Josh Morgan:

-Morgan signed with the Washington Redskins on a 2 year $12 million deal, and was expected to team up with Pierre Garcon to form a much improved receiving corps. .So far this season Morgan has just 16 targets (4th on the team), 13 receptions, and 159 yards. His 12.2 YPC is the lowest among wide receivers on the team (Fred Davis is above him as well), and he has yet to see the end zone. Like Garcon, Morgan has been very effective as a blocker, and he's been an effective underneath target (eight of his 13 receptions have gone for first downs), but that doesn't come close to justify spending the money they did for him. He's on pace for just 509 receiving yards this year, and that number could be inflated given that Pierre Garcon hasn't played in 11 of the 20 quarters the Redskins have played this season. Morgan also cost the Washington Redskins a chance to tie their game in St. Louis, when he threw the football at an opposing player at the end of the game. Taking the Redskins from a 4th and 1/47 yard field goal attempt to a 4th and 16/62 yard field goal attempt.

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Brandon Meriweather:

-Meriweather is a naturally talented safety, who has had issues with his previous two employers (Patriots and Bears) due to his inability to learn and play within their system. The Washington Redskins took a shot on him, giving him a 2 year $6 million contract. Since then Meriweather's Redskins career has consisted of three injuries, one injured teammate and one DUI, while playing in zero games. Meriweather might not be a major upgrade to this secondary, but he couldn't hurt them at this point, yet the Redskins still don't know when he will see the field. Coach Shanahan has already confirmed that he will miss at least the next month as he recovers from his latest knee injury and his season very much could be in jeopardy.

Josh LeRibeus:

-Josh LeRibeus was the Washington Redskins 2nd draft pick this past April (3rd round, 71st overall), and was considered by many to be a reach pick and a project. Most thought the SMU product, was more of a 5th-7th round pick, and not too close to being NFL ready (especially given that he missed his entire Junior year to an academic suspension). Those concerns may have been proven valid, when despite starting LG Kory Lichtensteiger missing all of the preseason due to injury and starting RG Chris Chester missing the first two preseason weeks, LeRibeus still worked with the 2nd team offense. In the five games this season LeRibeus has been inactive for four of them, and didn't see the field in the 5th game. Despite Lichtensteiger's struggles this year, LeRibeus doesn't appear to be a threat to unseat the impending free agent, and claim a job for the future. Though he could still develop and have a productive career, the fact that he's buried on the roster of a team with little depth speaks volumes. Few other top 75 picks have had as little impact as LeRibeus this season, and plenty of guys drafted after him have played key roles for teams.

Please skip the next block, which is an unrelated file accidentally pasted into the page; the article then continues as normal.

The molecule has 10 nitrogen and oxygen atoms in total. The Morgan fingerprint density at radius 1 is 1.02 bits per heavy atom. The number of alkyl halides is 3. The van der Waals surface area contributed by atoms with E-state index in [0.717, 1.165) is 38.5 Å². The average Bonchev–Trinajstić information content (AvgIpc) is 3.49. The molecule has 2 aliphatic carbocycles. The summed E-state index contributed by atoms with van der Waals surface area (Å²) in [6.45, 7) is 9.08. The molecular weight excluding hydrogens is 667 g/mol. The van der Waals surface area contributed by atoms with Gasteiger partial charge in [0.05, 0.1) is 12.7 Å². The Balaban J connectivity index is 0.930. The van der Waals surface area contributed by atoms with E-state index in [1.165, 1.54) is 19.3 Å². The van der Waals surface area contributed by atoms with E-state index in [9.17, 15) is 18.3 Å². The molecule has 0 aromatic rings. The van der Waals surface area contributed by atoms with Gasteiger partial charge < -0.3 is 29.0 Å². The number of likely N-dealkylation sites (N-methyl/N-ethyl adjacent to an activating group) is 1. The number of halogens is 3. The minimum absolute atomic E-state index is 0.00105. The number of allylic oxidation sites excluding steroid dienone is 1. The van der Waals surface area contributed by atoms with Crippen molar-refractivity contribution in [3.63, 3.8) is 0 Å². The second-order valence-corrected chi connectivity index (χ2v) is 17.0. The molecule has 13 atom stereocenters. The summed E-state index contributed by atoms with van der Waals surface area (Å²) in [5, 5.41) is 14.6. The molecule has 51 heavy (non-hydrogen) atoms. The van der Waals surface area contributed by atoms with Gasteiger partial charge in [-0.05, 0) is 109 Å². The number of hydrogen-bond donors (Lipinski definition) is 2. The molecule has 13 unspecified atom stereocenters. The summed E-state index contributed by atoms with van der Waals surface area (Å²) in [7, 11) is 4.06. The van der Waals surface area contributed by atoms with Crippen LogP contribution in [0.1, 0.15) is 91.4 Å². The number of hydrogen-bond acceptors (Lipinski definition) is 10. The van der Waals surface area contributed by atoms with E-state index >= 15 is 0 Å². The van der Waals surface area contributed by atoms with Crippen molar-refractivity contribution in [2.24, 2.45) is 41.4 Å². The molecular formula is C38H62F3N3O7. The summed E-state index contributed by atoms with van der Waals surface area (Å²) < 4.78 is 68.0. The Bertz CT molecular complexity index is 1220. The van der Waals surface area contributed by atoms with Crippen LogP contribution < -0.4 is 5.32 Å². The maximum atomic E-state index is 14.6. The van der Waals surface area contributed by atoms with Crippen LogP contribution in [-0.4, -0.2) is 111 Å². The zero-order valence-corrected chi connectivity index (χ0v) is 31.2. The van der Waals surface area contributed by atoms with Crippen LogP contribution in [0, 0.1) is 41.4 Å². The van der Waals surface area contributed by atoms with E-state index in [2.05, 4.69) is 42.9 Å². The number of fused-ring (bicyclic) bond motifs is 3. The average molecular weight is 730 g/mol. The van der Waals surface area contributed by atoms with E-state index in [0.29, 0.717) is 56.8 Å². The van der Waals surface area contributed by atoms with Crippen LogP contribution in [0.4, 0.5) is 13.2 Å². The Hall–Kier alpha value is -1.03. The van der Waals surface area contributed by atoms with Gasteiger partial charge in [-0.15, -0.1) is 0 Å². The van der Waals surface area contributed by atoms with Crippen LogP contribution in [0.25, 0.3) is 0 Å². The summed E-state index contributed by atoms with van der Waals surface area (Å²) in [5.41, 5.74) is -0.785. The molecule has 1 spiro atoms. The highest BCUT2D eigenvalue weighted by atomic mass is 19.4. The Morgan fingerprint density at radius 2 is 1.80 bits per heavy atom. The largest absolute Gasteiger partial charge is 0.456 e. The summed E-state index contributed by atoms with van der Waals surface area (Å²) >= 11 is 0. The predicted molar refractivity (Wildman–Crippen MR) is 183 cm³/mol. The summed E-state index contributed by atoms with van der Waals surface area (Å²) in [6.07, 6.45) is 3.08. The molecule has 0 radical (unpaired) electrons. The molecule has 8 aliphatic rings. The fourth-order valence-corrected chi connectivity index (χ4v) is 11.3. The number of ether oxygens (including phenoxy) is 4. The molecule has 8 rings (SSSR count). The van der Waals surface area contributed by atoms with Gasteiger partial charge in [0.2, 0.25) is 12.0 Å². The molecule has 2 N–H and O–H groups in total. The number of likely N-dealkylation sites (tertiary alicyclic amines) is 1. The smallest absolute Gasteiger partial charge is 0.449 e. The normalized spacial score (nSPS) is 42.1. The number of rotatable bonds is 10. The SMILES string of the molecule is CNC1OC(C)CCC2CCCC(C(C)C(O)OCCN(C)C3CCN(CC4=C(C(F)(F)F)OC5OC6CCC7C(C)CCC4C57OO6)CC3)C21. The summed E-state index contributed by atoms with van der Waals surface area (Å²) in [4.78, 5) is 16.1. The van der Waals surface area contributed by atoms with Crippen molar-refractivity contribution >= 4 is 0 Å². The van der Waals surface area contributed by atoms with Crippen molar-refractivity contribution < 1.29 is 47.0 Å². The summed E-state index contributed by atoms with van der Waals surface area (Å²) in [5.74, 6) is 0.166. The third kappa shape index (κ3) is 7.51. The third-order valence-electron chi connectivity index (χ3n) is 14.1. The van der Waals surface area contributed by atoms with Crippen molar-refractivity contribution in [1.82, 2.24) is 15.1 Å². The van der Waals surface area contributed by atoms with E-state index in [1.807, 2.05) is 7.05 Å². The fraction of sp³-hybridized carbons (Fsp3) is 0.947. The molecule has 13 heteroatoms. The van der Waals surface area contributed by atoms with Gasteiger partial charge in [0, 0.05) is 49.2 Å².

Keenan Robinson:

-Robinson was the Washington Redskins 2nd of two 4th round picks, and was drafted 119th overall. Though he came in with pretty solid expectations, he's yet to really show himself in preseason or limited regular season work. On Special teams he hasn't really established himself, and has just 7 defensive snaps to his name so far. What's troubling with that is the fact that the linebackers have struggled so much this season in coverage, which is an area where Robinson excels at. Though he is being groomed as the future replacement for London Fletcher, the early returns are a bit disappointing. What's even more troubling is that more pressing needs were ignored despite the fact that there were quality prospects still on the board.

Kirk Cousins:

-Cousins was the Redskins first 4th round pick, drafted 102 overall. Though considered a steal in terms of value, Cousins was a bit of a questionable pick given the massive trade to acquire Robert Griffin the III. This meant that the Redskins essentially spent their 1st, 2nd and 4th round picks on Quarterbacks (to say nothing of two future first rounders). That is quite a bit, given all the holes the Redskins are looking at, and how many good players were still on the board. Though Cousins has shown that he has quite a bit of upside, unlike Robinson and LeRibeus he likely won't be in a position to ever showcase that with the Redskins.

Tanard Jackson:

-Jackson unlike the other names on this list, actually didn't make the 53 man roster, but still remains a cautionary tale as to the Washington Redskins moves this offseason. Jackson has had dynamic playmaking ability, but injuries, suspensions, work ethic and holes in his game have kept him from being considered a good starter. The Tampa Bay Buccaneers cut ties with their young safety and the Redskins were only too happy to pick him up. If he could get on the field, Jackson was familiar with new secondary coach Raheem Morris, and could hopefully provide at least a solid level of production. Unfortunately getting on the field was harder than it looked as both minor injuries and other "personal" concerns had him missing time in training camp. Those personal concerns turned out to be another failed drug test, and Jackson going through the appeals process. Given his prior offenses, Jackson was automatically suspended for a year (at least). Luckily the Redskins didn't invest much money in Jackson, but they did invest time which can hurt equally as bad. Having Jackson in the mix could be one of the reasons why the Redskins chose not to address the safety position until the 7th round. What's most concerning though is the fact that despite knowing that this suspension was looming over Jackson, and even if it were to be reduced he'd miss at least 8 games, the Redskins gave so much of their preseason and training camp work to Jackson. Was it that important for him to beso game ready given the chances of him ever suiting up were so small?